Calorie Counting: Legendary or Lame Sauce?

I’ve been around the nutrition and fitness circles long enough to see several trends come and go…and come back again.

Right now we are in what I believe to be the tail end of a phase that shuns calorie counting. My prediction is that in the next 5 years you will start seeing more and more people return to food logs and monitoring methods to get results because complete avoidance of logging and monitoring is not getting desired results.

[Tweet “Nutrition Prediction: a return to food logs and monitoring tools.”]

For most of my practice I have discouraged counting calories. I find the practice not only agonizing but detrimental, as it perpetuates a simplistic view of weight loss and drives disordered thinking and behavior. That said, I am also finding that strict avoidance of monitoring tools is too simplistic for some people and can impede results.

Some of my clients find that a weight loss plateau is quickly turned around when they start logging food intake. Most people choose to use an online calorie counting tool like My Fitness Pal or Calorie King whether or not they are looking at calories simply for ease of use. While they may be doing a stellar job at getting vegetables, fiber, and protein they may discover that their portions are yielding a total intake that is detrimental to progress. For instance, chicken breast has 35 calories per ounce while pork shoulder has nearly double that yet both hold similar protein amounts. This does not mean we need to avoid fattier cuts of meat, as some find them far more effective at preventing cravings. What it does mean is that just as we cannot lump all calories as being equal we cannot lump all foods within a group as being equal. This may be stating the obvious, but it’s easy to forget when focusing on a few simple guidelines.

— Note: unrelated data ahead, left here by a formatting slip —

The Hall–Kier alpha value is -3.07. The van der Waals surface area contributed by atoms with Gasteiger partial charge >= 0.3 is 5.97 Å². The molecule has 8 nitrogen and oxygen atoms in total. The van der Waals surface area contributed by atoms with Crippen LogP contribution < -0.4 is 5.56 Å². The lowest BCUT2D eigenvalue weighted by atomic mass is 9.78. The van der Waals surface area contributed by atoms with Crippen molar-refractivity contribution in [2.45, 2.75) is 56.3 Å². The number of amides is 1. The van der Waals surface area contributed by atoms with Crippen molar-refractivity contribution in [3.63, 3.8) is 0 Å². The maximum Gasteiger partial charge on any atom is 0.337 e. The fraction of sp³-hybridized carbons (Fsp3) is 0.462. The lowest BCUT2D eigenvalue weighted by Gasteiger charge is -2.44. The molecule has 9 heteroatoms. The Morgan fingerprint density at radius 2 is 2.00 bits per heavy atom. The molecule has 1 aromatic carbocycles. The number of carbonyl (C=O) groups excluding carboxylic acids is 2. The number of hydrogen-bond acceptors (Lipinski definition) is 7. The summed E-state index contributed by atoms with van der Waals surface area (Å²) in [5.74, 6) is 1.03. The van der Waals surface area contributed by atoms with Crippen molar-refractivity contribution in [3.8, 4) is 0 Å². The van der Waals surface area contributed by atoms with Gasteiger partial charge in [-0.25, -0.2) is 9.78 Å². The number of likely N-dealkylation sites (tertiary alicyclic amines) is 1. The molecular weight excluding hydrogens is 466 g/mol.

[Tweet “Simplicity for the sake of implementation cannot be to the detriment of results.”]

Simplicity is highly desirable in this information overloaded world we live in. However, it must be taken as a starting point and not an absolute. If you find you are doing the right things and not seeing results, a first place to go may be a food log. If you have a history of self-judgment and recrimination you will want to do some mental prepwork and have a support system to help combat negative thinking. Consider yourself an anthropologist studying the eating habits of a newly discovered organism. Review your data with an impartial eye and look for possible foods that may be sneaking in and derailing results. Do you finish the kids’ dinner in addition to your own? Do you notice you eat past fullness? If nothing obvious stands out here, consider using MFP or Calorie King to monitor calories for 3-4 days. You may find the reason results are elusive is that there are fattier cuts of meat or the peanut sauce on your favorite zucchini noodle dish is way more than you ever thought it could be! Use the information as power to adjust portions or choose differently, not as a tool for shaming and judging.

If you are not yet mentally at a place where a food log feels like a safe and effective exercise, there are many other ways to increase mindfulness and determine if there is an unconscious behavior inhibiting success. Read more here:

The Importance of Mindfulness


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